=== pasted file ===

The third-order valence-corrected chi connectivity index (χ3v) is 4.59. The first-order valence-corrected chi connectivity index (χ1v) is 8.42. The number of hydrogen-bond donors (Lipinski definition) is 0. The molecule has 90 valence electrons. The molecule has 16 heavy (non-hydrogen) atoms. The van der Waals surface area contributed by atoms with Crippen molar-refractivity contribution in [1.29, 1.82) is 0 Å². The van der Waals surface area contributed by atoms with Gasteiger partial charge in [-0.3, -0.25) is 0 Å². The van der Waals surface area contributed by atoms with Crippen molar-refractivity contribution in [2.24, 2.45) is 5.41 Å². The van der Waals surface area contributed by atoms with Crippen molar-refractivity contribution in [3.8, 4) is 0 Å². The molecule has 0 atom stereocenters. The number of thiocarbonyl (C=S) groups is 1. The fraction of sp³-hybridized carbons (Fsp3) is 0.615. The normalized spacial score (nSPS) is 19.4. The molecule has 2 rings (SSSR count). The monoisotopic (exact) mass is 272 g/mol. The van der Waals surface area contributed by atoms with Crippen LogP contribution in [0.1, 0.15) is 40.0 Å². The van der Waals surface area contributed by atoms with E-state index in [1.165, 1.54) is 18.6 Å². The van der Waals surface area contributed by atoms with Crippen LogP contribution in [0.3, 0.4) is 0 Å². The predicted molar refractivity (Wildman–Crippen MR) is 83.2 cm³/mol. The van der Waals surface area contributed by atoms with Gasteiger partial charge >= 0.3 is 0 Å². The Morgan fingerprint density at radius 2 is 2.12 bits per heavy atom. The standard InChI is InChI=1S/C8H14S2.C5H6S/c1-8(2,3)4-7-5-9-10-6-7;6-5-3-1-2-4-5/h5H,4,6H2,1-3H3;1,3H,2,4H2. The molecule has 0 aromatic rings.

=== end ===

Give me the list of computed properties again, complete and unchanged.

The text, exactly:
The third-order valence-corrected chi connectivity index (χ3v) is 4.59. The first-order valence-corrected chi connectivity index (χ1v) is 8.42. The number of hydrogen-bond donors (Lipinski definition) is 0. The molecule has 90 valence electrons. The molecule has 16 heavy (non-hydrogen) atoms. The van der Waals surface area contributed by atoms with Crippen molar-refractivity contribution in [1.29, 1.82) is 0 Å². The van der Waals surface area contributed by atoms with Gasteiger partial charge in [-0.3, -0.25) is 0 Å². The van der Waals surface area contributed by atoms with Crippen molar-refractivity contribution in [2.24, 2.45) is 5.41 Å². The van der Waals surface area contributed by atoms with Crippen molar-refractivity contribution in [3.8, 4) is 0 Å². The molecule has 0 atom stereocenters. The number of thiocarbonyl (C=S) groups is 1. The fraction of sp³-hybridized carbons (Fsp3) is 0.615. The normalized spacial score (nSPS) is 19.4. The molecule has 2 rings (SSSR count). The monoisotopic (exact) mass is 272 g/mol. The van der Waals surface area contributed by atoms with Crippen LogP contribution in [0.1, 0.15) is 40.0 Å². The van der Waals surface area contributed by atoms with E-state index in [1.165, 1.54) is 18.6 Å². The van der Waals surface area contributed by atoms with Crippen LogP contribution in [0.3, 0.4) is 0 Å². The predicted molar refractivity (Wildman–Crippen MR) is 83.2 cm³/mol. The van der Waals surface area contributed by atoms with Gasteiger partial charge >= 0.3 is 0 Å². The Morgan fingerprint density at radius 2 is 2.12 bits per heavy atom. The standard InChI is InChI=1S/C8H14S2.C5H6S/c1-8(2,3)4-7-5-9-10-6-7;6-5-3-1-2-4-5/h5H,4,6H2,1-3H3;1,3H,2,4H2. The molecule has 0 aromatic rings.